It was unseasonably warm in Austin yesterday. I wouldn't mind that if we had just suffered through unbearable ice and snow. I also would have been marginally receptive if the humidity didn't make the air feel and taste like a moldy. wet herb garden. Instead, I was a little fatigued and all of the seven dwarves save Happy. 

I went in earlier than usual, expecting to complete a custom order for six goblets, check the bisque shelf and leave in time to catch up on a "day-job" work project. Instead, I found that two of the actual cups for my goblets were bent, and I had a total of 88 pieces that needed glazing. Granted...66 of those items are jewelry pieces, but considering they all required glaze planning and individual treatments - it still went from a quick day to daunting. 

So I threw two more cups to replace the ones that were damaged in drying, practiced some carving on a few of my test goblets, then attached the 4 goblets that were ready while the replacements "quick-dried" on their bats outside. (Not a practice I like to do often because I was always taught to frown on drying things too quickly.) 

After all the goblets were assembled, I carved each of the stems differently so each goblet had it own personality. Then I wandered back to the glazing area to wrap my mind about the pieces waiting for me. 

Glaze stationI managed to glaze the 7 cups, 1 cylinder/holder, two large serving bowls and six soup bowls. I put aside the jewelry pieces for this weekend, when I'm caught up in the haze of unavoidable overeating/tree decorating and holiday preparations. I'm planning to bring my ear buds, some inspiring playlists and a lot of free creative energy to the glaze table. 

Here's the color/glaze combinations I used. It won't likely mean much to you, but it's more for my own edification so I can return and "yay" or "nay" these pieces post firing.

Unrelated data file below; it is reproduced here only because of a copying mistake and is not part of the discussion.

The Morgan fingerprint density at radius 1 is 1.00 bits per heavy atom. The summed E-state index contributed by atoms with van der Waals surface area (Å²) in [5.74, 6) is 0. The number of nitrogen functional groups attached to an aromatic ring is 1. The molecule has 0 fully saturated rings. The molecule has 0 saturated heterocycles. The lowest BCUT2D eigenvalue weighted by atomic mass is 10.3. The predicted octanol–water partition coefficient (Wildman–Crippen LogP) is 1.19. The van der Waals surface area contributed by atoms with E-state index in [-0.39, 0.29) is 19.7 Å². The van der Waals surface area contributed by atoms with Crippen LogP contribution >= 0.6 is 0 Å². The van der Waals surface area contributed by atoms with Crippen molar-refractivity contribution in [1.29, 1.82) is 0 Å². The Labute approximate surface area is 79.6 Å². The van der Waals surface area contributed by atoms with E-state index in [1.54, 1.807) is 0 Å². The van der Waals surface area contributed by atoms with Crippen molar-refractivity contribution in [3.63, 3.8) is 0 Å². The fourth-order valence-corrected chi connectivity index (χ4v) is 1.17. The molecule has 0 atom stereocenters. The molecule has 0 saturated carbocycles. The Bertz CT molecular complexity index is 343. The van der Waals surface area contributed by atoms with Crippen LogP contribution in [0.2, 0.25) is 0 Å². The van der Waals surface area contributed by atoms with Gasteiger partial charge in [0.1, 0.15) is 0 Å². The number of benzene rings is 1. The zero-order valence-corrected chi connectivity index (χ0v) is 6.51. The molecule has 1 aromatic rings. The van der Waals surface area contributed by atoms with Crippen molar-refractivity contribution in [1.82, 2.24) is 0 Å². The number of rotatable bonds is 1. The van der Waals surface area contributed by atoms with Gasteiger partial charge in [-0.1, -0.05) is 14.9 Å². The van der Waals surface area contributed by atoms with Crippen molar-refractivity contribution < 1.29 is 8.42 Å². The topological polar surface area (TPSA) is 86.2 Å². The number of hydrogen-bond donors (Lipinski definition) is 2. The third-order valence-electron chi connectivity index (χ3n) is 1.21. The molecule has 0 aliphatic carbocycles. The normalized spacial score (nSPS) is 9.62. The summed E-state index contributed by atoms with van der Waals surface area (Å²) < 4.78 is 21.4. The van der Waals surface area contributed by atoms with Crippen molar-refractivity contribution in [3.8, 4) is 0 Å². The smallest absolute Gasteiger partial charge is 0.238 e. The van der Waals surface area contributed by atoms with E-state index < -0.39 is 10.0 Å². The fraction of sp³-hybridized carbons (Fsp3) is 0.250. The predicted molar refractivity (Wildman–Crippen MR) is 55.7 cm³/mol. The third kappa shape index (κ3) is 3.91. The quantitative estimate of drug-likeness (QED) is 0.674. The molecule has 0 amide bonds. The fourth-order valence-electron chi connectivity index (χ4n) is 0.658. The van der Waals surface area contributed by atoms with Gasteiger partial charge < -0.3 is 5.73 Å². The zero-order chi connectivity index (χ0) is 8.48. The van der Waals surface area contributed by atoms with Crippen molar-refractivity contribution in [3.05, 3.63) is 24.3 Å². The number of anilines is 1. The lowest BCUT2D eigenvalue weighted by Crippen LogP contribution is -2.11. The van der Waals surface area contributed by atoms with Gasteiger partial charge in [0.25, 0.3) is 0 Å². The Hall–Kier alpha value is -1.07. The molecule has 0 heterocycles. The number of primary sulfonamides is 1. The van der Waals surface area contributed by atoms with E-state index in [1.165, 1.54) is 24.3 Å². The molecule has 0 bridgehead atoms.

Cylinder: Cornell (iridescent burgandy glaze) overlapping a clear glaze. Used this on marbled clay with hopes the marbelized effect will show through.

7 Cups: Also created with marbled clay. Turquoise glaze overlapping a clear glaze. I'm hoping for a soft faded line where the two colors intersect.

Serving Bowl: Can I just reiterate how difficult it is to glaze a giant bowl? I've yet to find a technique that feels fluid or natural for me. I used my vinyl tape for my cups and this bowl...the tape helps me achieve difficult lines and gives some items a nice stark contrast. I fear I may not have gotten quite what I was looking for...but the glaze kiln has taught me that you never know what magic happens when unintended glazing meets the fire. I did the inside of this bowl (up to the tape line) in Waxy Blue (which actually comes out to a rich matte lavender. I did the same for the outside of the bowl, then *attempted* to do the rim in a deep, cobalt blue called Al's Black. The bowl was so large I wound up with a cat eye looking bowl center. Maybe it's fabulous. Maybe it's tragic. Time will tell.

Serving Bowl (Carved): No tape on this one, but another wide bowl with a "challenging foot." Simple and elegant in look, problematic in that it gives me NOTHING to hold onto when glazing. I tried a popular new glaze, Oribe, with an overlap of a beautiful Celadon glaze - Suzy's Green. I had some challenges with glazing this one as well...but I still have some lofty hopes for this piece.

Stay turned for results in the next studio update. Til next time - be gentle with others and with yourself.